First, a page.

His “Saddles” memo adjusted the story for builders.

“We get 0 points for just getting a feature out the door if it is not actually contributing to making the experience better for users or helping them to understand Slack."

#4. Demonstrate, don't declare. (If you can)

Product storytelling is like Aesop’s fable.

The tortoise is concrete and tangible. The hare is abstract and hyperbolic. It’s tempting to bet on the hare, but the tortoise wins every time. Human nature strikes again.

Our brain prefers demonstration to declaration.

Showing a product in action reduces uncertainty. Seeing, hearing, or touching something creates a visceral understanding. Stories activate mirror neurons. The reflected experience of others primes our personal narrative. The product story borrows credibility from testimonials and user accounts.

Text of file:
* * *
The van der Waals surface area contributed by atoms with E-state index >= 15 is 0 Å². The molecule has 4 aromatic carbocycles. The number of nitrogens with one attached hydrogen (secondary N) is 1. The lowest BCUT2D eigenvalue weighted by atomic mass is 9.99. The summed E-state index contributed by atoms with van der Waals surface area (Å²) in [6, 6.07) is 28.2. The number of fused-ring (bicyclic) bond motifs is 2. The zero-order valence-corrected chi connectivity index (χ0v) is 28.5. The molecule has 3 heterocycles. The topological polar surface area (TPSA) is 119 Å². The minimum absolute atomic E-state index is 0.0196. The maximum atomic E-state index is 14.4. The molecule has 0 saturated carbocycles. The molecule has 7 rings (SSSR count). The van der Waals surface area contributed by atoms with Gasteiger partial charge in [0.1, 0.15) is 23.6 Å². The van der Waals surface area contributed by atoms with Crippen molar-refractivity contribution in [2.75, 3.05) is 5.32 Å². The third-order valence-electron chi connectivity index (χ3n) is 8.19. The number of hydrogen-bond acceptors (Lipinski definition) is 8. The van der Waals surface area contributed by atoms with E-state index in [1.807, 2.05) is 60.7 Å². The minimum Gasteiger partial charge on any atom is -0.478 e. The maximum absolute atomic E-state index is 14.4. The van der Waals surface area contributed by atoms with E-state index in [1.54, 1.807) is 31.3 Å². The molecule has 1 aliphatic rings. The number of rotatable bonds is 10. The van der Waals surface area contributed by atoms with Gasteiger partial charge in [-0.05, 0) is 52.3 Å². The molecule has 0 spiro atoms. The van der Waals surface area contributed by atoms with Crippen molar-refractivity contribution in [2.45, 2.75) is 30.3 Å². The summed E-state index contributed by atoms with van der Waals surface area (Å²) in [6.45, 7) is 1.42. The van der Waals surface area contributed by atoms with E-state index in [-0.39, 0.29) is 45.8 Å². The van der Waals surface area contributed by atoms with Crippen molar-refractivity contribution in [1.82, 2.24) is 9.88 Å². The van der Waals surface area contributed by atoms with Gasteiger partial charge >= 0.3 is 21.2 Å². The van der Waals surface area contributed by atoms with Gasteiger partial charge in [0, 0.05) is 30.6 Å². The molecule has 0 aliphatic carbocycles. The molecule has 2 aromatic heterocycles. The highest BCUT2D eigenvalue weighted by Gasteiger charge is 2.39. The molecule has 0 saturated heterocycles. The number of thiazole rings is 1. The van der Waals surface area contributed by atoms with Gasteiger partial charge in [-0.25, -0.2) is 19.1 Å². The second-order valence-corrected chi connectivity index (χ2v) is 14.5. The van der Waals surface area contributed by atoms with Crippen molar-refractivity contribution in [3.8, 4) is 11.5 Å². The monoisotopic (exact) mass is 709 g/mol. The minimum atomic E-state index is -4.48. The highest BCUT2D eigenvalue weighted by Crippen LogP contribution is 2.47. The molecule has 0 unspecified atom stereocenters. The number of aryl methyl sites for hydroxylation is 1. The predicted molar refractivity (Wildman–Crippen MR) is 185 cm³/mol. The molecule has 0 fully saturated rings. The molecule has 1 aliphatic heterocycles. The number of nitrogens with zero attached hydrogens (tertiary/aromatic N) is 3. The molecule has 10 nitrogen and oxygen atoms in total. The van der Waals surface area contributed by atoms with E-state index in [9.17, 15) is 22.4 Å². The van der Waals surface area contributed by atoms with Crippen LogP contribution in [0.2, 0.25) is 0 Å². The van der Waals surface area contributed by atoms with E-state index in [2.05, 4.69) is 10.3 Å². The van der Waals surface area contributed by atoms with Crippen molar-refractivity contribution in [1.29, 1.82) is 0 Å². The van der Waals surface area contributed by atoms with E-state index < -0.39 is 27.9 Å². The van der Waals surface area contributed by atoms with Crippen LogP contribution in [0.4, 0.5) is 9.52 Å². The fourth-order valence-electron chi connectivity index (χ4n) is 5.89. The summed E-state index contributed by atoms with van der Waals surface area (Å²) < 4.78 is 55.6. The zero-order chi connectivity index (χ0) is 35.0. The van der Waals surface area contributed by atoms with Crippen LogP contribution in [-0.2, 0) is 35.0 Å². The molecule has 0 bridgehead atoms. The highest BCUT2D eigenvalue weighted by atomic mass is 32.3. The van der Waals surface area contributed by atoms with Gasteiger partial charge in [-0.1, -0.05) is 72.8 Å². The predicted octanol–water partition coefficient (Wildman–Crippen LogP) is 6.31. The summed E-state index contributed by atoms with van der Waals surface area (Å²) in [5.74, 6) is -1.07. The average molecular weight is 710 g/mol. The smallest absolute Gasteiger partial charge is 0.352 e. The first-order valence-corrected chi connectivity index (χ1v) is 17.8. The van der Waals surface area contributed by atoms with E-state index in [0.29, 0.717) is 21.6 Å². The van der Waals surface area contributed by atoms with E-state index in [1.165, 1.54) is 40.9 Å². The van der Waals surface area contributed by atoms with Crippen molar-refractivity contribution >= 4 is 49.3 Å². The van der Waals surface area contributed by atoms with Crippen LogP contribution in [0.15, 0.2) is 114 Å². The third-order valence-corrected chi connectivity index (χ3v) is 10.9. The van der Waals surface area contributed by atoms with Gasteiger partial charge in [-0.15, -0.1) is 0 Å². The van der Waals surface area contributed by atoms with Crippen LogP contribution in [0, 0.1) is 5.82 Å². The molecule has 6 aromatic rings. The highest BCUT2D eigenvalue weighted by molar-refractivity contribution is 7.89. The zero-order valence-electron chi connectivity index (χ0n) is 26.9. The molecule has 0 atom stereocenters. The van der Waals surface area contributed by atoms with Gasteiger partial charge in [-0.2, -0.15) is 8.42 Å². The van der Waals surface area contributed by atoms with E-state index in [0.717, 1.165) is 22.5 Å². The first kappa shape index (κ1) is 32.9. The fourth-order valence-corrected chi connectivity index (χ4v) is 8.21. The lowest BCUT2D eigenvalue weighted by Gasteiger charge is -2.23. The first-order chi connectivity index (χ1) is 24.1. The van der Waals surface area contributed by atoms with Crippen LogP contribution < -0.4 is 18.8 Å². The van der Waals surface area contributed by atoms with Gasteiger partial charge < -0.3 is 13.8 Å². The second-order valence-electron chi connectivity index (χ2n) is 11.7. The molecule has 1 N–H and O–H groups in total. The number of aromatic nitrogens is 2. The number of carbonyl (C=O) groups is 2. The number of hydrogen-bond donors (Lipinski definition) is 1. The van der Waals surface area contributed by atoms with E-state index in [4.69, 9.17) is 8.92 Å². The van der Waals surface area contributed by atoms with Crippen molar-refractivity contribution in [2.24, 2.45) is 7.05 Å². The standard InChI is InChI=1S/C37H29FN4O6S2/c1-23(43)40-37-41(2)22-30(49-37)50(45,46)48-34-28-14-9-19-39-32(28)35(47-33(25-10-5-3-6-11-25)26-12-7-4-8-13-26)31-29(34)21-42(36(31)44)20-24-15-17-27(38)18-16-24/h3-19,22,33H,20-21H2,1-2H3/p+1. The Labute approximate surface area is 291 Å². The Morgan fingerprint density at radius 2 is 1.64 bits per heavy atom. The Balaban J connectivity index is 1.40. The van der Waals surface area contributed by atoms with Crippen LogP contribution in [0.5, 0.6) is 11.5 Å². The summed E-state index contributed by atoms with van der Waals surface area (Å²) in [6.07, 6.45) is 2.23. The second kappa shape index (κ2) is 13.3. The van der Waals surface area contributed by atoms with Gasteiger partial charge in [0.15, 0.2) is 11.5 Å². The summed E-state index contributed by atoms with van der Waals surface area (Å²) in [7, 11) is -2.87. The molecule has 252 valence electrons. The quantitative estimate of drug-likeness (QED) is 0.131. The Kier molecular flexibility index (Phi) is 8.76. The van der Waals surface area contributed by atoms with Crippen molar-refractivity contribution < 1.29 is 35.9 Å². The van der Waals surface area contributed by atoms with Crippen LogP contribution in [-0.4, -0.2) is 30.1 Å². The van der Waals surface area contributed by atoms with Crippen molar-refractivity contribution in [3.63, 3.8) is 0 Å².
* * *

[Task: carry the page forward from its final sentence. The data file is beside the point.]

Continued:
The demo is everything.

At product launches, they surprise and delight. Think of Boston Dynamics' inventive videos of robots breakdancing, performing parkour, or backflips. None of the reasons you might actually buy a robot, but impressive nonetheless.

Putting the product in people’s hands is powerful juju.

The demonstration is visual and visceral; concrete evidence makes benefits tangible and believable. For the buyer, it becomes sunk cost. This is the motor of the freemium business model— use creates a personal and persuasive narrative driving purchase.

Mark Roberge, Co-Founder and Managing Director at Stage 2 Capital and Senior Lecturer at Harvard Business School, has turned the demo into a science. For him, it’s a leading indicator of product-market fit.

In Slack’s case, sending 2,000+ team messages in the first 30 days was an objective, data-driven “aha” moment where products stick.

#5. Adapt and grow your stories over time.

A product story isn’t static. It evolves from hope to fear.

At no stage are you done. The story changes in response to new insights, market changes, and user feedback. Flexibility allows the narrative to remain relevant and engaging.